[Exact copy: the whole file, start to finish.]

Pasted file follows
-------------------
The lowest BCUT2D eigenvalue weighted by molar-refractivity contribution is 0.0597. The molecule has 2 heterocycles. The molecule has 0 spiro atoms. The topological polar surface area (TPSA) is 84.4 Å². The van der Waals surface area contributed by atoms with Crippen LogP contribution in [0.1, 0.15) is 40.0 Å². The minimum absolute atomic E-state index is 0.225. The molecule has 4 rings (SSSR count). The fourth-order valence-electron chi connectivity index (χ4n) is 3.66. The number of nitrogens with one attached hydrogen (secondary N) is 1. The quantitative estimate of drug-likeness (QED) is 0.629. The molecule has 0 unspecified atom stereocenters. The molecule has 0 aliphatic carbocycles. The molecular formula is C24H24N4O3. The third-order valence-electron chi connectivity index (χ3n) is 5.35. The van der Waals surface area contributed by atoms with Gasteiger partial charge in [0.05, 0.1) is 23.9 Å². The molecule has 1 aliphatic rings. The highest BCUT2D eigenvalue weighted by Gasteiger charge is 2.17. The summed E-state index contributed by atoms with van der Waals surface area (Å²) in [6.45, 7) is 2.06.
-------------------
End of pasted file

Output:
The lowest BCUT2D eigenvalue weighted by molar-refractivity contribution is 0.0597. The molecule has 2 heterocycles. The molecule has 0 spiro atoms. The topological polar surface area (TPSA) is 84.4 Å². The van der Waals surface area contributed by atoms with Crippen LogP contribution in [0.1, 0.15) is 40.0 Å². The minimum absolute atomic E-state index is 0.225. The molecule has 4 rings (SSSR count). The fourth-order valence-electron chi connectivity index (χ4n) is 3.66. The number of nitrogens with one attached hydrogen (secondary N) is 1. The quantitative estimate of drug-likeness (QED) is 0.629. The molecule has 0 unspecified atom stereocenters. The molecule has 0 aliphatic carbocycles. The molecular formula is C24H24N4O3. The third-order valence-electron chi connectivity index (χ3n) is 5.35. The van der Waals surface area contributed by atoms with Gasteiger partial charge in [0.05, 0.1) is 23.9 Å². The molecule has 1 aliphatic rings. The highest BCUT2D eigenvalue weighted by Gasteiger charge is 2.17. The summed E-state index contributed by atoms with van der Waals surface area (Å²) in [6.45, 7) is 2.06.